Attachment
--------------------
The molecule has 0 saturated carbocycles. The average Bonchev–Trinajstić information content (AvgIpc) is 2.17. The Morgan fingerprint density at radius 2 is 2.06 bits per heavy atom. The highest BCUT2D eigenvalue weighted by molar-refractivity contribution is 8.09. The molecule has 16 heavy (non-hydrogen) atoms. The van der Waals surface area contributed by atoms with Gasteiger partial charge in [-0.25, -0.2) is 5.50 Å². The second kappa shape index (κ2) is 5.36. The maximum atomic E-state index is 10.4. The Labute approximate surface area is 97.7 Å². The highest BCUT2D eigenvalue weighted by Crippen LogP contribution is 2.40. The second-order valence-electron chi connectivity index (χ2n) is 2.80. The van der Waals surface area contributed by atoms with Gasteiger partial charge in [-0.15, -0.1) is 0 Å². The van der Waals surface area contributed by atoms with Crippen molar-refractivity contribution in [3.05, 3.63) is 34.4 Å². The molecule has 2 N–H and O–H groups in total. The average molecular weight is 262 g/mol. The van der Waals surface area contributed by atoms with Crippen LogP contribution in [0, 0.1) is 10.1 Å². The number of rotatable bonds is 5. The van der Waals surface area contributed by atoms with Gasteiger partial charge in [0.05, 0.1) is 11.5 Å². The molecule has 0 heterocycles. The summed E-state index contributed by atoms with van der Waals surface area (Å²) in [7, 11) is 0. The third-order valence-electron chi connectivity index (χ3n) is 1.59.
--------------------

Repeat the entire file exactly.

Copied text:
The molecule has 0 saturated carbocycles. The average Bonchev–Trinajstić information content (AvgIpc) is 2.17. The Morgan fingerprint density at radius 2 is 2.06 bits per heavy atom. The highest BCUT2D eigenvalue weighted by molar-refractivity contribution is 8.09. The molecule has 16 heavy (non-hydrogen) atoms. The van der Waals surface area contributed by atoms with Gasteiger partial charge in [-0.25, -0.2) is 5.50 Å². The second kappa shape index (κ2) is 5.36. The maximum atomic E-state index is 10.4. The Labute approximate surface area is 97.7 Å². The highest BCUT2D eigenvalue weighted by Crippen LogP contribution is 2.40. The second-order valence-electron chi connectivity index (χ2n) is 2.80. The van der Waals surface area contributed by atoms with Gasteiger partial charge in [-0.15, -0.1) is 0 Å². The van der Waals surface area contributed by atoms with Crippen molar-refractivity contribution in [3.05, 3.63) is 34.4 Å². The molecule has 2 N–H and O–H groups in total. The average molecular weight is 262 g/mol. The van der Waals surface area contributed by atoms with Crippen LogP contribution in [0, 0.1) is 10.1 Å². The number of rotatable bonds is 5. The van der Waals surface area contributed by atoms with Gasteiger partial charge in [0.05, 0.1) is 11.5 Å². The molecule has 0 heterocycles. The summed E-state index contributed by atoms with van der Waals surface area (Å²) in [7, 11) is 0. The third-order valence-electron chi connectivity index (χ3n) is 1.59.